IMDb > The Wings of Eagles (1957)
The Wings of Eagles
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The Wings of Eagles (1957) More at IMDbPro »

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Overview

User Rating:
6.7/10   2,839 votes »
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Popularity: ?
Down 37% in popularity this week. See why on IMDbPro.
Director:
Writers:
Frank Fenton (screenplay) and
William Wister Haines (screenplay) ...
(more)
Contact:
View company contact information for The Wings of Eagles on IMDbPro.
Release Date:
22 February 1957 (USA) See more »
Genre:
Tagline:
What A Guy Wayne ! See more »
Plot:
A biography of Navy flier-turned-screenwriter Frank W. "Spig" Wead. Full summary » | Add synopsis »
User Reviews:
Ford-directed Biopic of Aviation Pioneer... See more (30 total) »

Cast

  (in credits order) (verified as complete)

John Wayne ... Frank W. 'Spig' Wead

Dan Dailey ... 'Jughead' Carson

Maureen O'Hara ... Min Wead

Ward Bond ... John Dodge

Ken Curtis ... John Dale Price

Edmund Lowe ... Adm. Moffett

Kenneth Tobey ... Capt. Herbert Allen Hazard
James Todd ... Jack Travis

Barry Kelley ... Capt. Jock Clark

Sig Ruman ... Manager

Henry O'Neill ... Capt. Spear

Willis Bouchey ... Barton

Dorothy Jordan ... Rose Brentmann
rest of cast listed alphabetically:

Tige Andrews ... Arizona Pincus (uncredited)

Veda Ann Borg ... (uncredited)
Danny Borzage ... Pete (uncredited)

Olive Carey ... Bridy O'Faolain (uncredited)

Franklyn Farnum ... Man on Sidewalk Outside Movie Theater (uncredited)

James Flavin ... MP at Garden Party (uncredited)
Mimi Gibson ... Lila Wead (uncredited)

Fred Graham ... Officer in Brawl (uncredited)
Sam Harris ... Patient (uncredited)

William Henry ... Naval Aide (uncredited)

Louis Jean Heydt ... Dr. John Keye (uncredited)

Stuart Holmes ... Producer (uncredited)
Christopher James ... (uncredited)

William Joyce ... Naval Aide (uncredited)
Janet Lake ... Nurse (uncredited)
William Paul Lowery ... Wead's Baby - 'Commodore' (uncredited)

Cliff Lyons ... (uncredited)

Mae Marsh ... Nurse Crumley (uncredited)

May McAvoy ... Nurse (uncredited)

Alberto Morin ... Second Manager (uncredited)

Forbes Murray ... Congressman (uncredited)
Peter Ortiz ... Lt. Charles Dexter (uncredited)
Jack Pennick ... Joe McGuffey (uncredited)
Chuck Roberson ... Officer (uncredited)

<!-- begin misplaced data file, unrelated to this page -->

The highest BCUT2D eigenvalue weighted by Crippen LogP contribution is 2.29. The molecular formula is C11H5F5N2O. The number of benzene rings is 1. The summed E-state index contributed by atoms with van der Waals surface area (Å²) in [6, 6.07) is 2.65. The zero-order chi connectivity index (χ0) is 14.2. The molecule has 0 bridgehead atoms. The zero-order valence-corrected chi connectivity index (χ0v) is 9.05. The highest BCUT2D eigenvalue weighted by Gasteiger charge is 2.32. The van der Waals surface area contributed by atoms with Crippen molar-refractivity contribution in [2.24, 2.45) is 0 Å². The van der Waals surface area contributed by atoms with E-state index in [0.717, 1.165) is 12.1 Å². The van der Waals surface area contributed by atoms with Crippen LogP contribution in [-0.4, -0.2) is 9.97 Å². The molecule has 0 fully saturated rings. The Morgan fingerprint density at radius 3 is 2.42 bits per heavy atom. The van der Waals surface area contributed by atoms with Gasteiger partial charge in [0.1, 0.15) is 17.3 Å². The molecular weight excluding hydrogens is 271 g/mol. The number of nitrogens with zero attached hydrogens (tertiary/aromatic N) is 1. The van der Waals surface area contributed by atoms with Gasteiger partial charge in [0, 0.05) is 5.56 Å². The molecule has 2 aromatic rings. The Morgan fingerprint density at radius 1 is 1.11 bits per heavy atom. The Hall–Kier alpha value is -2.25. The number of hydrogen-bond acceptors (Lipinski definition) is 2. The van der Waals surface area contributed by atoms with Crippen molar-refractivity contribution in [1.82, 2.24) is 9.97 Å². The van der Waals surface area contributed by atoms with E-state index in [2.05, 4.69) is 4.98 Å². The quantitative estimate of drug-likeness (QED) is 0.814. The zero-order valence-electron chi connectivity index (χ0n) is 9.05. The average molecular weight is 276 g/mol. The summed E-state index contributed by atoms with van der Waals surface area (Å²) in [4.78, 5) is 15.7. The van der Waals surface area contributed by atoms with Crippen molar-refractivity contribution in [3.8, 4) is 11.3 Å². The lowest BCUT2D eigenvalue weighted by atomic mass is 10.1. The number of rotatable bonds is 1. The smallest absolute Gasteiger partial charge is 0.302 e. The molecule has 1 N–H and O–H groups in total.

Evelyn Rudie ... Doris Wead (uncredited)
Arthur Salzfass ... Navy Pilot (uncredited)

Harry Strang ... Bartender (uncredited)

William Tracy ... Air Officer (uncredited)

Charles Trowbridge ... Adm. Crown (uncredited)

Dale Van Sickel ... Naval Officer (uncredited)
Harlan Warde ... Executive Officer (uncredited)
Blue Washington ... Bartender at Officer's Club (uncredited)

Terry Wilson ... Naval Officer (uncredited)

Directed by
John Ford 
 
Writing credits
Frank Fenton (screenplay) and
William Wister Haines (screenplay)

Frank Wead (based on the life and writings of) (as Commander Frank W. 'Spig' Wead)

Produced by
James E. Newcom .... associate producer
Charles Schnee .... producer
 
Original Music by
Jeff Alexander 
 
Cinematography by
Paul Vogel (director of photography) (as Paul C. Vogel)
 
Film Editing by
Gene Ruggiero 
 
Art Direction by
Malcolm Brown 
William A. Horning 
 
Set Decoration by
F. Keogh Gleason  (as Keogh Gleason)
Edwin B. Willis 
 
Makeup Department
William Tuttle .... makeup artist
 
Production Management
Tom Andre .... unit manager (uncredited)
 
Second Unit Director or Assistant Director
Wingate Smith .... assistant director
 
Art Department
Frank Wesselhoff .... painter (uncredited)
 
Sound Department
Wesley C. Miller .... recording supervisor (as Dr. Wesley C. Miller)
James Brock .... sound (uncredited)
 
Special Effects by
A. Arnold Gillespie .... special effects
Warren Newcombe .... special effects
 
Stunts
Fred Graham .... stunts (uncredited)
Chuck Hayward .... stunts (uncredited)
John Hudkins .... stunts (uncredited)
Cliff Lyons .... stunts (uncredited)
Paul Mantz .... aerial stunts (uncredited)
Frank McGrath .... stunts (uncredited)
Bob Morgan .... stunts (uncredited)
Chuck Roberson .... stunt double: John Wayne (uncredited)
Chuck Roberson .... stunts (uncredited)
Ronnie Rondell Jr. .... stunts (uncredited)
Paul Stader .... stunts (uncredited)
Dale Van Sickel .... stunts (uncredited)
Jack Williams .... stunts (uncredited)
Terry Wilson .... stunts (uncredited)
 
Costume and Wardrobe Department
Walter Plunkett .... wardrobe: Miss O'Hara
 
Editorial Department
Charles K. Hagedon .... color consultant
 
Music Department
Arthur Morton .... orchestrator (uncredited)
 
Other crew
John Dale Price .... technical advisor (as Adm. John Dale Price USN [Ret])
John Keye .... technical advisor (uncredited)
 
Thanks
Frank Wead .... dedicatee (as Commander Frank 'Spig' Wead)
 
Crew verified as complete


Production CompaniesDistributorsOther Companies

Additional Details

Also Known As:
Runtime:
110 min
Country:
Language:
Color:
Color (Metrocolor)